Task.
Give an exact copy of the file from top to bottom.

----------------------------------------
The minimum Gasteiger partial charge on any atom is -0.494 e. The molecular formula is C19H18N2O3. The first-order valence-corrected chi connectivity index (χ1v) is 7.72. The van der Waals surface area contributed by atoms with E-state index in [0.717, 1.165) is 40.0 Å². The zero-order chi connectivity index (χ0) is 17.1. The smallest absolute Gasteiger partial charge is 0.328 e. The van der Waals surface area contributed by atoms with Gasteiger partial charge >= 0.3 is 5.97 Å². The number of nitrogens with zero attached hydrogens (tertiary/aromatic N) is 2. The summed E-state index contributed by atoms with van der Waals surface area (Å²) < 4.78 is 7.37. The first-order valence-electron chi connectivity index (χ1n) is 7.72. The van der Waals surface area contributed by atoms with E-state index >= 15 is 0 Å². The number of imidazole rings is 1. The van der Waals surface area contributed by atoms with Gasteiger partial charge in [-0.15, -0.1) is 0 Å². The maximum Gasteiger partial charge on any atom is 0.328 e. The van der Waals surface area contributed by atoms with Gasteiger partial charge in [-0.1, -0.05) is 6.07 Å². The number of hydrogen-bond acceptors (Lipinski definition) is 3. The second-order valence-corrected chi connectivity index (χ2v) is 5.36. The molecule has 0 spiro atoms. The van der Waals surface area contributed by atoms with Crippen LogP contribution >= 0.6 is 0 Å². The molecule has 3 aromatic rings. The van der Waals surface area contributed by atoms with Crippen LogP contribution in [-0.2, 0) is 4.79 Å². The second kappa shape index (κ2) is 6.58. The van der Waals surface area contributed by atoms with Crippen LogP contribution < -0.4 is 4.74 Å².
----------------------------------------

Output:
The minimum Gasteiger partial charge on any atom is -0.494 e. The molecular formula is C19H18N2O3. The first-order valence-corrected chi connectivity index (χ1v) is 7.72. The van der Waals surface area contributed by atoms with E-state index in [0.717, 1.165) is 40.0 Å². The zero-order chi connectivity index (χ0) is 17.1. The smallest absolute Gasteiger partial charge is 0.328 e. The van der Waals surface area contributed by atoms with Gasteiger partial charge >= 0.3 is 5.97 Å². The number of nitrogens with zero attached hydrogens (tertiary/aromatic N) is 2. The summed E-state index contributed by atoms with van der Waals surface area (Å²) < 4.78 is 7.37. The first-order valence-electron chi connectivity index (χ1n) is 7.72. The van der Waals surface area contributed by atoms with E-state index >= 15 is 0 Å². The number of imidazole rings is 1. The van der Waals surface area contributed by atoms with Gasteiger partial charge in [-0.15, -0.1) is 0 Å². The maximum Gasteiger partial charge on any atom is 0.328 e. The van der Waals surface area contributed by atoms with Gasteiger partial charge in [-0.1, -0.05) is 6.07 Å². The number of hydrogen-bond acceptors (Lipinski definition) is 3. The second-order valence-corrected chi connectivity index (χ2v) is 5.36. The molecule has 0 spiro atoms. The van der Waals surface area contributed by atoms with Crippen LogP contribution >= 0.6 is 0 Å². The molecule has 3 aromatic rings. The van der Waals surface area contributed by atoms with Crippen LogP contribution in [-0.2, 0) is 4.79 Å². The second kappa shape index (κ2) is 6.58. The van der Waals surface area contributed by atoms with Crippen LogP contribution < -0.4 is 4.74 Å².